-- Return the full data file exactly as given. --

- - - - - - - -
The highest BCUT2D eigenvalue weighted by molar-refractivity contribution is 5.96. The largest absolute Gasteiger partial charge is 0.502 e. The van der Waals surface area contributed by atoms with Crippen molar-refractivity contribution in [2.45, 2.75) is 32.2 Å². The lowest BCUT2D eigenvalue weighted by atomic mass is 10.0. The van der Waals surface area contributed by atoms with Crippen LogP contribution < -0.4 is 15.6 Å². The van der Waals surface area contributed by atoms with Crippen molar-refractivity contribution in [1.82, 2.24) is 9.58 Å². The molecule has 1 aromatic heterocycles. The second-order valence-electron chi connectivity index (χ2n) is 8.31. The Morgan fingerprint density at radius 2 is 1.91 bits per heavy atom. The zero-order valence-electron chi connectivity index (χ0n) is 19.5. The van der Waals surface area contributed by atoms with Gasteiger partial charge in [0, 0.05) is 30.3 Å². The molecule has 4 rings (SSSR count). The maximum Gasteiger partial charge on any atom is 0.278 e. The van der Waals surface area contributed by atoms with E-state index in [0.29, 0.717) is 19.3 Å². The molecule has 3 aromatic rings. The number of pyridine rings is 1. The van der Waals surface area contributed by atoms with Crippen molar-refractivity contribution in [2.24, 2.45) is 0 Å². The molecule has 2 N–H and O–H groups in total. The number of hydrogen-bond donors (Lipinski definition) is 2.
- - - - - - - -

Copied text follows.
The highest BCUT2D eigenvalue weighted by molar-refractivity contribution is 5.96. The largest absolute Gasteiger partial charge is 0.502 e. The van der Waals surface area contributed by atoms with Crippen molar-refractivity contribution in [2.45, 2.75) is 32.2 Å². The lowest BCUT2D eigenvalue weighted by atomic mass is 10.0. The van der Waals surface area contributed by atoms with Crippen LogP contribution < -0.4 is 15.6 Å². The van der Waals surface area contributed by atoms with Crippen molar-refractivity contribution in [1.82, 2.24) is 9.58 Å². The molecule has 1 aromatic heterocycles. The second-order valence-electron chi connectivity index (χ2n) is 8.31. The Morgan fingerprint density at radius 2 is 1.91 bits per heavy atom. The zero-order valence-electron chi connectivity index (χ0n) is 19.5. The van der Waals surface area contributed by atoms with Gasteiger partial charge in [0, 0.05) is 30.3 Å². The molecule has 4 rings (SSSR count). The maximum Gasteiger partial charge on any atom is 0.278 e. The van der Waals surface area contributed by atoms with E-state index in [0.29, 0.717) is 19.3 Å². The molecule has 3 aromatic rings. The number of pyridine rings is 1. The van der Waals surface area contributed by atoms with Crippen molar-refractivity contribution in [2.24, 2.45) is 0 Å². The molecule has 2 N–H and O–H groups in total. The number of hydrogen-bond donors (Lipinski definition) is 2.